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How you could win the secret to a magic trick born in Norwich

PUBLISHED: 10:48 18 November 2018 | UPDATED: 10:51 18 November 2018

Alex Walton with the 1915 sovereign coin which was the coin in an old and famously unsolved magic trick. Alex is offering the coin as a prize, along with documentation about the coin and the trick, to anyone who has carried out the best act of kindness. Picture: DENISE BRADLEY

Alex Walton with the 1915 sovereign coin which was the coin in an old and famously unsolved magic trick. Alex is offering the coin as a prize, along with documentation about the coin and the trick, to anyone who has carried out the best act of kindness. Picture: DENISE BRADLEY

Copyright: Archant 2018

“A magician never reveals their secrets” is an adage known the world over.

But the secrets behind one magic trick, pioneered by a Norwich man, could be yours for the taking in a competition which requires one thing of contestants: an act of kindness to a stranger.

Alex Walton, who has run previous campaigns in Norwich to promote random acts of kindness, is supporting a campaign to give away a 1915 gold sovereign and the details of a trick it was used in, devised by hobbyist magician Arthur Boardman.

Mr Boardman, who worked with a number of magicians in the early 20th century, showed his trick involving five sovereign coins to three top magic men of the time, including Houdini and Harry Kellar.

The trick, known as “the Sovereign”, involved making the coins disappear, but Mr Walton, from Old Catton, said: “In magical circles it was never discovered how it was done.”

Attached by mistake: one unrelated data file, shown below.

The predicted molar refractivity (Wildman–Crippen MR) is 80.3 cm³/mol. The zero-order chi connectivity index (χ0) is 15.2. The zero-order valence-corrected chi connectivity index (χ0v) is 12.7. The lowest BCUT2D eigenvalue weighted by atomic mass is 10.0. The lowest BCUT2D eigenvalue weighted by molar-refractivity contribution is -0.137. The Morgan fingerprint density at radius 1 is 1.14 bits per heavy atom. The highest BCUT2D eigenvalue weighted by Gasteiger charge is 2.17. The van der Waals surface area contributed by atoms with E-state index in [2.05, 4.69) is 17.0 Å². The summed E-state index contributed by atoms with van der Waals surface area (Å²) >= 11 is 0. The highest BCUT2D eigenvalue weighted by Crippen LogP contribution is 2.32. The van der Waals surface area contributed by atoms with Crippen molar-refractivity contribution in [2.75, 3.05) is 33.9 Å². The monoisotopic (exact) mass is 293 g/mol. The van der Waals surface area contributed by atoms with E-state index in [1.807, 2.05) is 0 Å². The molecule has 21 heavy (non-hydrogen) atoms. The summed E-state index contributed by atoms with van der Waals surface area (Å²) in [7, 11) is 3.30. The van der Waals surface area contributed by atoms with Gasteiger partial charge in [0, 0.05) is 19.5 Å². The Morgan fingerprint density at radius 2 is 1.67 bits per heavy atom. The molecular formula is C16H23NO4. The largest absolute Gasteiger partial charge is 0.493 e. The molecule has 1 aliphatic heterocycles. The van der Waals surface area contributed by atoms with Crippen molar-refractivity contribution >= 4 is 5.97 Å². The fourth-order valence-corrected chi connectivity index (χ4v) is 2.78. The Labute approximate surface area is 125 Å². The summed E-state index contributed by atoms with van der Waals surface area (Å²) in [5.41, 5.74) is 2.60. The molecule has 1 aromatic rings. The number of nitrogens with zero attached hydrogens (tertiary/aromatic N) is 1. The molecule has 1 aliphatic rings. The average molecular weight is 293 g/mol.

Now a member of the public has the chance to win one of the sovereign coins used in the trick, as well as documents relating to how the act is performed – by completing a random act of kindness.

Mr Walton, who lives in Old Catton, said the challenge was inspired by the trick’s creator.

“Arthur worked with some of the most famous magicians in the world and after he retired he used to 
do a lot of good deeds,” he said.

“We are looking for people to do a good deed, a random act of kindness for a stranger. There will be one winner who will take away the gold coin and the documents showing the provenance of the trick.”

This idea also struck a chord with Mr Walton. He runs a Twitter group called @findmystory which promotes random acts of kindness, and over the past few winters he has placed hundreds of envelopes in cities around the UK – including Norwich – to spread messages of hope and festive cheer to strangers.

As with these previous campaigns, Mr Walton will be using social media to promote the challenge to secure the secret of the sovereign trick.

“What we are trying to achieve with giving the coin away is to build the momentum around random acts of kindness as much as we can,” he said. “I am not running this opportunity but I am supporting it.”

Find out more at www.thesovereign1915.com.

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